We can see what is happening by looking at the globals().items() and locals().items(). Each is a list of tuples where each tuple contains the variable name and its currently assigned value. Here is a modified program that lists the variables, before and after we define the list comprehension:

#!/usr/bin/python

def img_type(s):
    return str(s)

print (img_type(50))

print ("BEFORE")
print (globals().items())
print (locals().items())


a = [img_dir for (img_dir, img_type) in [("a",1),("b",2)]]

print ("AFTER")
print (globals().items())
print (locals().items())

print (img_type(20))

This outputs:

50
BEFORE
[('img_type', <function img_type at 0x7f740ad5eb18>), ('__builtins__', <module '__builtin__' (built-in)>), ('__file__', './proof1.py'), ('__package__', None), ('__name__', '__main__'), ('__doc__', None)]
[('img_type', <function img_type at 0x7f740ad5eb18>), ('__builtins__', <module '__builtin__' (built-in)>), ('__file__', './proof1.py'), ('__package__', None), ('__name__', '__main__'), ('__doc__', None)]
AFTER
[('img_type', 2), ('a', ['a', 'b']), ('__builtins__', <module '__builtin__' (built-in)>), ('img_dir', 'b'), ('__file__', './proof1.py'), ('__package__', None), ('__name__', '__main__'), ('__doc__', None)]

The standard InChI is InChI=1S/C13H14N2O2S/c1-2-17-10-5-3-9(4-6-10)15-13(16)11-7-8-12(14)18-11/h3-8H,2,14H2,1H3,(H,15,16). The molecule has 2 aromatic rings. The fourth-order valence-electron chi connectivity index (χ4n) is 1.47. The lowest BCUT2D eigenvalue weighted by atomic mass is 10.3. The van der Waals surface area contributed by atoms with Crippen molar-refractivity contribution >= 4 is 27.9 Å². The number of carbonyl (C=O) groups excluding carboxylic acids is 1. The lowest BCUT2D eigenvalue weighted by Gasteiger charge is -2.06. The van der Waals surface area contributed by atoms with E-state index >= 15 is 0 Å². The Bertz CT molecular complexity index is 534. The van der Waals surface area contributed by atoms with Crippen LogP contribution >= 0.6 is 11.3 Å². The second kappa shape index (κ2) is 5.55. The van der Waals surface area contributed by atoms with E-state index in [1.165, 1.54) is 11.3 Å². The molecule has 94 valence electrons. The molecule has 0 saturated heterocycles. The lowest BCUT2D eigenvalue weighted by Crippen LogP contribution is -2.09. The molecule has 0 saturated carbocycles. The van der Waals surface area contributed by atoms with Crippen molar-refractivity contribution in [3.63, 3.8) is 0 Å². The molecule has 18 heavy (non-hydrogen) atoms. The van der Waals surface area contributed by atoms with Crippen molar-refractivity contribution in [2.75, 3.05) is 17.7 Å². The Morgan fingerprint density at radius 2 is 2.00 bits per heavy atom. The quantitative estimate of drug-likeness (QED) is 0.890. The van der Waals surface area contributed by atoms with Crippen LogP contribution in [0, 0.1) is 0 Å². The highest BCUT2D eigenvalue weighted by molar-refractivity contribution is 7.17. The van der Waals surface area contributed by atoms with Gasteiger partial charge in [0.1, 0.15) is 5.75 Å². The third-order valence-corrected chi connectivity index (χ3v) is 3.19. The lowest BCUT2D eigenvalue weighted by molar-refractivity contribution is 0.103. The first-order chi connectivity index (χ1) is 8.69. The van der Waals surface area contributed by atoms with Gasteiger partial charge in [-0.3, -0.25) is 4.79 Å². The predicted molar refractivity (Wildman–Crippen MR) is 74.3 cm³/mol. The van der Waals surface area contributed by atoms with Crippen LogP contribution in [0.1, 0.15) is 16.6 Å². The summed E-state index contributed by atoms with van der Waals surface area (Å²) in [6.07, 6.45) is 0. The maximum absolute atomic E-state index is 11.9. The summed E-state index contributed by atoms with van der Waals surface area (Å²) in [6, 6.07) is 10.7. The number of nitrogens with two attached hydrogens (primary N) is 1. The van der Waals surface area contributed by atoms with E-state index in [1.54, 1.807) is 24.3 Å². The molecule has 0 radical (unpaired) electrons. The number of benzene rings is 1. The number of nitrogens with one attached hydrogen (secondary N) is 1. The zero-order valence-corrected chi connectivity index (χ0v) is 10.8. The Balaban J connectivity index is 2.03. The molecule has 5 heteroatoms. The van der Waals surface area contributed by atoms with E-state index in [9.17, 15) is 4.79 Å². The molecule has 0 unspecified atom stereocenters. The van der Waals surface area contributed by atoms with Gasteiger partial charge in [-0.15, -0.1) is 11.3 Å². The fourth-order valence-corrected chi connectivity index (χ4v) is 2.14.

[('img_type', 2), ('a', ['a', 'b']), ('__builtins__', <module '__builtin__' (built-in)>), ('img_dir', 'b'), ('__file__', './proof1.py'), ('__package__', None), ('__name__', '__main__'), ('__doc__', None)]
Traceback (most recent call last):
  File "./proof1.py", line 19, in <module>
    print (img_type(20))
TypeError: 'int' object is not callable

Notice how after the list comprehension the img_type() function got clobbered by the locally scoped variable by the same name.

This is fixed as of Python 3.2. Here is the output running the second version of the program:

50
BEFORE
dict_items([('__name__', '__main__'), ('__doc__', None), ('__loader__', <_frozen_importlib_external.SourceFileLoader object at 0x7ff93f4b7780>), ('__file__', './proof1.py'), ('__builtins__', <module 'builtins' (built-in)>), ('__spec__', None), ('img_type', <function img_type at 0x7ff93f41c2f0>), ('__package__', None), ('__cached__', None)])
dict_items([('__name__', '__main__'), ('__doc__', None), ('__loader__', <_frozen_importlib_external.SourceFileLoader object at 0x7ff93f4b7780>), ('__file__', './proof1.py'), ('__builtins__', <module 'builtins' (built-in)>), ('__spec__', None), ('img_type', <function img_type at 0x7ff93f41c2f0>), ('__package__', None), ('__cached__', None)])